weird multiplication behaviour in Python 2.5 under Kubuntu 8.10

Asked by gedece on 2008-12-07

My system:
 lsb_release -rd
Description: Ubuntu 8.10
Release: 8.10

apt-cache policy python
  Instalados: 2.5.2-1ubuntu1
  Candidato: 2.5.2-1ubuntu1
  Tabla de versión:
 *** 2.5.2-1ubuntu1 0
        500 intrepid/main Packages
        100 /var/lib/dpkg/status

Under Kubuntu 8.10 updated from 8.04 I was trying a program in Python 2.5.2. I have this Python because adept doesn't show 2.6 or 3.0.

this program made a calculation and didn't meet the condition, so I begun testing it in the python command line. To my surprise I got this nice repeatable error.

Python 2.5.2 (r252:60911, Oct 5 2008, 19:24:49)
[GCC 4.3.2] on linux2
Type "help", "copyright", "credits" or "license" for more information.
>>> 2.15*7

clearly this should have read 15.05

Question information

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Florian Diesch (diesch) said : #1

Thank you for taking the time to report this issue and helping to make Ubuntu better.

The reported behavior is a common problem when using floating point values: Due to the limited precision some values can't be expressed precisely, similar to e.g. 1/3 can't be expressed as a decimal value.

As this issue isn't really a bug I'm going to convert it to a question. Feel free to ask further questions if something about it isn't clear.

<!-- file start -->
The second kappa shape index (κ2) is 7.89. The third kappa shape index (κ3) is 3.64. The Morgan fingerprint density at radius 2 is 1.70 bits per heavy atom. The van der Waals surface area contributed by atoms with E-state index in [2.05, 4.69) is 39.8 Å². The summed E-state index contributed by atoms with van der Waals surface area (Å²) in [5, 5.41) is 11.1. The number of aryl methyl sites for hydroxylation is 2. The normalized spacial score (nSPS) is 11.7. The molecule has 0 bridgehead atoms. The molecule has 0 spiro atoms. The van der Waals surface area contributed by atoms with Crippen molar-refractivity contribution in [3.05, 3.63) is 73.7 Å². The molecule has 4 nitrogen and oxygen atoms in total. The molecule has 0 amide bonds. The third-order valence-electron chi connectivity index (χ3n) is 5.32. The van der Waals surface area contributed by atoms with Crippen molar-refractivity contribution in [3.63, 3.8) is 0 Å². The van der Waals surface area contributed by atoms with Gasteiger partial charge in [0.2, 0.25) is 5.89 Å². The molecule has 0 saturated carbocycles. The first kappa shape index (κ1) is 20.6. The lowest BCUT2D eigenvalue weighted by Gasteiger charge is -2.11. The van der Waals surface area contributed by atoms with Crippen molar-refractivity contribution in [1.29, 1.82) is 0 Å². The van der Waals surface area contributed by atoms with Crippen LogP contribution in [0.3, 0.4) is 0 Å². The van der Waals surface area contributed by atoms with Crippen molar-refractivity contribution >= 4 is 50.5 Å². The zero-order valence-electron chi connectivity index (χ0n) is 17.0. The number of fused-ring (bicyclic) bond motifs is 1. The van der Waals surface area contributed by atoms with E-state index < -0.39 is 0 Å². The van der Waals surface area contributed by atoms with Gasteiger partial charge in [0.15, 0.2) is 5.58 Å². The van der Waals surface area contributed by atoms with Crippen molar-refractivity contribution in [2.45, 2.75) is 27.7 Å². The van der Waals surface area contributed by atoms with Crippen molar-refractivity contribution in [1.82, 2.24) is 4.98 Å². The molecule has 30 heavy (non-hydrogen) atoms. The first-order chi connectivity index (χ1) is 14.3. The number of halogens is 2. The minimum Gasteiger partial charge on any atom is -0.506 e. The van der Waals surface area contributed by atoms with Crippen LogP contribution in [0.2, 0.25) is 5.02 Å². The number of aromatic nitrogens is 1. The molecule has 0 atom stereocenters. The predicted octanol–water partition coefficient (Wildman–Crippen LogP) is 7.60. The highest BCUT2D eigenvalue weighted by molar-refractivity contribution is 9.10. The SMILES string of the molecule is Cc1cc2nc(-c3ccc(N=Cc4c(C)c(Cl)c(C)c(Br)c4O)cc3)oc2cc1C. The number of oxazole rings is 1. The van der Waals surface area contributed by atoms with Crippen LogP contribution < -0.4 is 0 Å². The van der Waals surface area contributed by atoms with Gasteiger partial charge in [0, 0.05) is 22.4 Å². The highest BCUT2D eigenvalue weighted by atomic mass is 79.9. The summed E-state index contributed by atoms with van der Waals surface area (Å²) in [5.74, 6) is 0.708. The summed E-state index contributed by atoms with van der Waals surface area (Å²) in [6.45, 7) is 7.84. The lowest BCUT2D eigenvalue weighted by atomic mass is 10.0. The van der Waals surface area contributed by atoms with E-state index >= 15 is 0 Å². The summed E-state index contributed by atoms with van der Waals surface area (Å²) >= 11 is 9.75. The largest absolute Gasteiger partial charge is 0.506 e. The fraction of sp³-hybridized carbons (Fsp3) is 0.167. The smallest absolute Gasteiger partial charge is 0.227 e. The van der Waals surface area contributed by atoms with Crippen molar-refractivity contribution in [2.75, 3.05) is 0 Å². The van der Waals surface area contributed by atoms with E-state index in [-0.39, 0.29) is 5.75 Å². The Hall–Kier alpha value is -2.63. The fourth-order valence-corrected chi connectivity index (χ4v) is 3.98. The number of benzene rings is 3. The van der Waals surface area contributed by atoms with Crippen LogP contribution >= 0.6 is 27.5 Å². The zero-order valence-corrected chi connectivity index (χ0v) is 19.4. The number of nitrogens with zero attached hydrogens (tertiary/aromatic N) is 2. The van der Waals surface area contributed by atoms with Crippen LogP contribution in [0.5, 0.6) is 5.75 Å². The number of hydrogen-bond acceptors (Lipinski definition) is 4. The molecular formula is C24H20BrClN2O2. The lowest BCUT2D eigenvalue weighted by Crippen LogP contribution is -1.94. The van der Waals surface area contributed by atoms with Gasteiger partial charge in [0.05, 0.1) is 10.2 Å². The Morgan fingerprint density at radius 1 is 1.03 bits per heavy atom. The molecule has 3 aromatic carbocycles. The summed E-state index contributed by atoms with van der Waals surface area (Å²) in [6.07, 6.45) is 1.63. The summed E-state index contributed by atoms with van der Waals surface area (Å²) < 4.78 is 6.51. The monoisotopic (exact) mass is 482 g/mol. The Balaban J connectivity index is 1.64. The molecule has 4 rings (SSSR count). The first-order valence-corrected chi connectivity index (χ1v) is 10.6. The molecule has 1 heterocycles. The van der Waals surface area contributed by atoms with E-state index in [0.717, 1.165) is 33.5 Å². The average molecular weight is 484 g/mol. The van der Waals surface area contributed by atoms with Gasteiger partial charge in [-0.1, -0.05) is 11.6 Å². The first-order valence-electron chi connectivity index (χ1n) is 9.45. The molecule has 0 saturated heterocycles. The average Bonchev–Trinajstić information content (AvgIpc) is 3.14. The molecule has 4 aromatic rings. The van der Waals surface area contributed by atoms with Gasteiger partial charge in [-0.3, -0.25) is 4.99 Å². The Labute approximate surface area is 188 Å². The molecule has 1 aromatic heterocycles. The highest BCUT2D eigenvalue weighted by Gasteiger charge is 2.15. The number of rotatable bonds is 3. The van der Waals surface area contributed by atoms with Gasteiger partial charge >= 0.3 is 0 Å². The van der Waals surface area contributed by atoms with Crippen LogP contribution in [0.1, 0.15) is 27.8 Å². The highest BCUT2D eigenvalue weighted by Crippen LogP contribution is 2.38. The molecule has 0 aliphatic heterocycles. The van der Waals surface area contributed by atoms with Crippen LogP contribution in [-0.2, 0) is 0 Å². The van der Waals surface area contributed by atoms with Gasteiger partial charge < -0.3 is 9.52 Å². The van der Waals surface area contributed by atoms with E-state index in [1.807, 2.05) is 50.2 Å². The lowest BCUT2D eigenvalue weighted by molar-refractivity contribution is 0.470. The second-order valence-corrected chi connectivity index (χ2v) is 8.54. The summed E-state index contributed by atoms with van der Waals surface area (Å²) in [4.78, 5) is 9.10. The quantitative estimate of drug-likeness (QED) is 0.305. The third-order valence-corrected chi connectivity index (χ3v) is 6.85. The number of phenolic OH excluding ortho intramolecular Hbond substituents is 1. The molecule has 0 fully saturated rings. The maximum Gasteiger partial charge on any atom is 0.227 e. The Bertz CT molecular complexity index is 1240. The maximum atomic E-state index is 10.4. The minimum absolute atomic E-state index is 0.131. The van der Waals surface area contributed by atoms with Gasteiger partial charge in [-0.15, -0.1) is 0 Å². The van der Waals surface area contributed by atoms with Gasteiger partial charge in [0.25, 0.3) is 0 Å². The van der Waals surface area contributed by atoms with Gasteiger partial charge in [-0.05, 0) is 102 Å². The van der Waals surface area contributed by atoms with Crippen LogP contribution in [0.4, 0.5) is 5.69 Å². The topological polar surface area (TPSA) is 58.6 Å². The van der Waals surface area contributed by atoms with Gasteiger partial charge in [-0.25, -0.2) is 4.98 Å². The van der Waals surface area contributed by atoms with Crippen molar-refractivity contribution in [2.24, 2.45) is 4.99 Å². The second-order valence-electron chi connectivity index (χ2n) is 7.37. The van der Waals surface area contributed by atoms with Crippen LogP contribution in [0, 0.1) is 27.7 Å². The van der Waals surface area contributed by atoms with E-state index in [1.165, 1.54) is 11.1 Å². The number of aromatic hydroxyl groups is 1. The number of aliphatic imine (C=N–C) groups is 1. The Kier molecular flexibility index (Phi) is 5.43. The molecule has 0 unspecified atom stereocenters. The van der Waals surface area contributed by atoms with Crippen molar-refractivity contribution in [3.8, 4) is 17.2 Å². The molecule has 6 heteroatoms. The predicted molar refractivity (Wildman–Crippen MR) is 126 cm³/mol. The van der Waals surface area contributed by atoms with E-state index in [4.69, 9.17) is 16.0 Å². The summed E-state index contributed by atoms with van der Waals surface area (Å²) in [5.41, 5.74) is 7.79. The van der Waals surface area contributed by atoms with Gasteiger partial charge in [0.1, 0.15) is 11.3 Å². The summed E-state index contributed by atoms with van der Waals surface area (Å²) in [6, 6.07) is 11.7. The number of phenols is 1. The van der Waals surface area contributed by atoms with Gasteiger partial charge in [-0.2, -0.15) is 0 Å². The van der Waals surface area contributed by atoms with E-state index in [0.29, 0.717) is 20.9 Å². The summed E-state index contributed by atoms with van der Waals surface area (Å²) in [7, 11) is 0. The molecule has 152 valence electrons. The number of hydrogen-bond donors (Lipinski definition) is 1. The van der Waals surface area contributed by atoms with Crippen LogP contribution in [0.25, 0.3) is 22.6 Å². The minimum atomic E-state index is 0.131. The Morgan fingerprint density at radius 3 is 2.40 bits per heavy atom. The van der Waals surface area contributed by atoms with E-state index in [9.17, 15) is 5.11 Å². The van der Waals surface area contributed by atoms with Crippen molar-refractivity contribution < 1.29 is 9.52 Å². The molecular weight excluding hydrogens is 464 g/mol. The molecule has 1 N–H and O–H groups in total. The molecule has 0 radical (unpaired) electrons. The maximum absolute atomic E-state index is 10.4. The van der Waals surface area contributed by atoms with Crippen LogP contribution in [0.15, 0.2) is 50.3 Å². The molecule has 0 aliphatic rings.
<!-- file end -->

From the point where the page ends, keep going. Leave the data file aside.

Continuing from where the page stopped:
gedece (gedece) said : #2

I can understant limited precision being a problem in large decimals floating point values. But I'm working with only 2 decimals.

Florian Diesch (diesch) said : #3

Python is using a binary represention for floating point values (see and for details). Some numbers - like 15.05 and 2.15 - can't be represented that way so Python needs to round:

>>> 2.15
>>> 15.05

Python just can't distinguish that numbers:

>>> 15.05 == 15.050000000000001
>>> 2.1499999999999999 == 2.15

That's not a Python specific issue but affects most other programming languages as well.

It also means that you have to be very careful when comparing floating point values for equality as the result may not what you expect.

Python comes with the 'decimal' module that provides decimal floating point arithmetic. It's a bit slower than using native floating point values but may work more lie you expect to:

>>> from decimal import Decimal
>>> Decimal('2.15')*7

But it has its limitations, too:

>>> (Decimal(1)/3)*3

Here native floating point values do more like you would expect:
>>> (1.0/3)*3

Can you help with this problem?

Provide an answer of your own, or ask gedece for more information if necessary.

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